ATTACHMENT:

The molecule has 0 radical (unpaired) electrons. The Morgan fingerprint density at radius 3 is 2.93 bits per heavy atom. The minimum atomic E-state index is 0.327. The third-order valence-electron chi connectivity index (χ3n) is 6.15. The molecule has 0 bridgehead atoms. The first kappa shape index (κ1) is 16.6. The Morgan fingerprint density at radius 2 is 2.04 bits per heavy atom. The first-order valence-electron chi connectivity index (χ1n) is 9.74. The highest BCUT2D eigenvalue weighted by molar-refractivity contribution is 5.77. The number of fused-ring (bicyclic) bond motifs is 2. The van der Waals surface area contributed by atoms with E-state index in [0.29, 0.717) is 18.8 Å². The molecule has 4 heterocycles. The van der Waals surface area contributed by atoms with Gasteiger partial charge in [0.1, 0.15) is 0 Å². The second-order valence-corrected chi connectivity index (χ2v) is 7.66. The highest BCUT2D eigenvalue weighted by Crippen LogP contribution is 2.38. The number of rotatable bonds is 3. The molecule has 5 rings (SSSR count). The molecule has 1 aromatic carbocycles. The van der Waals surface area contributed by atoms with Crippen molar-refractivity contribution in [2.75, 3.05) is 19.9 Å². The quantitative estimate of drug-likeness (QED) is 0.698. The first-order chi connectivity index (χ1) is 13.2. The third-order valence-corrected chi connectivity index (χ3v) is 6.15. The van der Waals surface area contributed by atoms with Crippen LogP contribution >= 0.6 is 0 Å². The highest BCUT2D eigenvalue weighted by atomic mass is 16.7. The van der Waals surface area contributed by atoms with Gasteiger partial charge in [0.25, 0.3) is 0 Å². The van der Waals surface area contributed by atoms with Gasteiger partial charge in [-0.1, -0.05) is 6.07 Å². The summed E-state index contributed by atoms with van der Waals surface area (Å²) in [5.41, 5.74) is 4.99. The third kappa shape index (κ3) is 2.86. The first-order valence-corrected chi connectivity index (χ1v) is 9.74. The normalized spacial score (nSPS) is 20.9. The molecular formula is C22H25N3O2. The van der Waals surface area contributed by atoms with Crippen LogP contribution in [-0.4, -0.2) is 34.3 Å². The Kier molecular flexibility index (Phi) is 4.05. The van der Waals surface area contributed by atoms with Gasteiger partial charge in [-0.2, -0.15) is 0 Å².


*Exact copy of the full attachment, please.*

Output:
The molecule has 0 radical (unpaired) electrons. The Morgan fingerprint density at radius 3 is 2.93 bits per heavy atom. The minimum atomic E-state index is 0.327. The third-order valence-electron chi connectivity index (χ3n) is 6.15. The molecule has 0 bridgehead atoms. The first kappa shape index (κ1) is 16.6. The Morgan fingerprint density at radius 2 is 2.04 bits per heavy atom. The first-order valence-electron chi connectivity index (χ1n) is 9.74. The highest BCUT2D eigenvalue weighted by molar-refractivity contribution is 5.77. The number of fused-ring (bicyclic) bond motifs is 2. The van der Waals surface area contributed by atoms with E-state index in [0.29, 0.717) is 18.8 Å². The molecule has 4 heterocycles. The van der Waals surface area contributed by atoms with Gasteiger partial charge in [0.1, 0.15) is 0 Å². The second-order valence-corrected chi connectivity index (χ2v) is 7.66. The highest BCUT2D eigenvalue weighted by Crippen LogP contribution is 2.38. The number of rotatable bonds is 3. The molecule has 5 rings (SSSR count). The molecule has 1 aromatic carbocycles. The van der Waals surface area contributed by atoms with Crippen molar-refractivity contribution in [2.75, 3.05) is 19.9 Å². The quantitative estimate of drug-likeness (QED) is 0.698. The first-order chi connectivity index (χ1) is 13.2. The third-order valence-corrected chi connectivity index (χ3v) is 6.15. The van der Waals surface area contributed by atoms with Crippen LogP contribution >= 0.6 is 0 Å². The highest BCUT2D eigenvalue weighted by atomic mass is 16.7. The van der Waals surface area contributed by atoms with Gasteiger partial charge in [0.25, 0.3) is 0 Å². The van der Waals surface area contributed by atoms with Gasteiger partial charge in [-0.1, -0.05) is 6.07 Å². The summed E-state index contributed by atoms with van der Waals surface area (Å²) in [5.41, 5.74) is 4.99. The third kappa shape index (κ3) is 2.86. The first-order valence-corrected chi connectivity index (χ1v) is 9.74. The normalized spacial score (nSPS) is 20.9. The molecular formula is C22H25N3O2. The van der Waals surface area contributed by atoms with Crippen LogP contribution in [-0.4, -0.2) is 34.3 Å². The Kier molecular flexibility index (Phi) is 4.05. The van der Waals surface area contributed by atoms with Gasteiger partial charge in [-0.2, -0.15) is 0 Å².